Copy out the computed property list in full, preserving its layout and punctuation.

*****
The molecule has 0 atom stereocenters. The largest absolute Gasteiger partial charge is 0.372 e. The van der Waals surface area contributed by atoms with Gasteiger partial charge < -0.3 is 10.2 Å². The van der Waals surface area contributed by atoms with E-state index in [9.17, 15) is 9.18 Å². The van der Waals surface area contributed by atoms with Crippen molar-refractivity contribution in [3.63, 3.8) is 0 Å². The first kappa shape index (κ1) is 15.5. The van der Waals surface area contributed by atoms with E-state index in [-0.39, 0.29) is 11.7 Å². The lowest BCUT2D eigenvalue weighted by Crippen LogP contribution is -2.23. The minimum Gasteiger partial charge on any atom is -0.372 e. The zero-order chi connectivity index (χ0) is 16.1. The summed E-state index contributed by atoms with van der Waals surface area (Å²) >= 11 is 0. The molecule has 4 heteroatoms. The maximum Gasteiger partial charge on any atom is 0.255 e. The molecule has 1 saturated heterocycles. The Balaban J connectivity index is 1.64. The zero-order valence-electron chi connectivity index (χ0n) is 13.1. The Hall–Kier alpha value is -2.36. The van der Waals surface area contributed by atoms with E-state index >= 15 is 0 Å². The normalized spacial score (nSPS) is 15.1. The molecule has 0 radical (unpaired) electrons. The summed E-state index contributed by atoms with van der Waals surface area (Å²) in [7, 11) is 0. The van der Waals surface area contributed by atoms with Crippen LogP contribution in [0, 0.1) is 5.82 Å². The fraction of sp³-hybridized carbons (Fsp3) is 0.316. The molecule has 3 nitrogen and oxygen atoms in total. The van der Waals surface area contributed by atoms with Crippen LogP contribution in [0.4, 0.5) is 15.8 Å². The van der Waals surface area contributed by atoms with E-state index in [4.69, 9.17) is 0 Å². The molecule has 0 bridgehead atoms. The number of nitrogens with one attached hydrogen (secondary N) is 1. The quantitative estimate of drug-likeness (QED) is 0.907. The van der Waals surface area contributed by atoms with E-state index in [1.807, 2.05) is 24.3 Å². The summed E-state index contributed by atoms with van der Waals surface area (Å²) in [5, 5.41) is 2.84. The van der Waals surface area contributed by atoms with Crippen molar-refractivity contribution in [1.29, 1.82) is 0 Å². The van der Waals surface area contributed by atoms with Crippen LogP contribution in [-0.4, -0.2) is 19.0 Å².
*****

The molecule has 0 atom stereocenters. The largest absolute Gasteiger partial charge is 0.372 e. The van der Waals surface area contributed by atoms with Gasteiger partial charge < -0.3 is 10.2 Å². The van der Waals surface area contributed by atoms with E-state index in [9.17, 15) is 9.18 Å². The van der Waals surface area contributed by atoms with Crippen molar-refractivity contribution in [3.63, 3.8) is 0 Å². The first kappa shape index (κ1) is 15.5. The van der Waals surface area contributed by atoms with E-state index in [-0.39, 0.29) is 11.7 Å². The lowest BCUT2D eigenvalue weighted by Crippen LogP contribution is -2.23. The minimum Gasteiger partial charge on any atom is -0.372 e. The zero-order chi connectivity index (χ0) is 16.1. The summed E-state index contributed by atoms with van der Waals surface area (Å²) >= 11 is 0. The molecule has 4 heteroatoms. The maximum Gasteiger partial charge on any atom is 0.255 e. The molecule has 1 saturated heterocycles. The Balaban J connectivity index is 1.64. The zero-order valence-electron chi connectivity index (χ0n) is 13.1. The Hall–Kier alpha value is -2.36. The van der Waals surface area contributed by atoms with E-state index >= 15 is 0 Å². The normalized spacial score (nSPS) is 15.1. The molecule has 0 radical (unpaired) electrons. The summed E-state index contributed by atoms with van der Waals surface area (Å²) in [7, 11) is 0. The van der Waals surface area contributed by atoms with Crippen LogP contribution in [0, 0.1) is 5.82 Å². The fraction of sp³-hybridized carbons (Fsp3) is 0.316. The molecule has 3 nitrogen and oxygen atoms in total. The van der Waals surface area contributed by atoms with Crippen LogP contribution in [0.4, 0.5) is 15.8 Å². The van der Waals surface area contributed by atoms with E-state index in [4.69, 9.17) is 0 Å². The molecule has 0 bridgehead atoms. The number of nitrogens with one attached hydrogen (secondary N) is 1. The quantitative estimate of drug-likeness (QED) is 0.907. The van der Waals surface area contributed by atoms with E-state index in [1.807, 2.05) is 24.3 Å². The summed E-state index contributed by atoms with van der Waals surface area (Å²) in [5, 5.41) is 2.84. The van der Waals surface area contributed by atoms with Crippen molar-refractivity contribution in [1.29, 1.82) is 0 Å². The van der Waals surface area contributed by atoms with Crippen LogP contribution in [-0.4, -0.2) is 19.0 Å².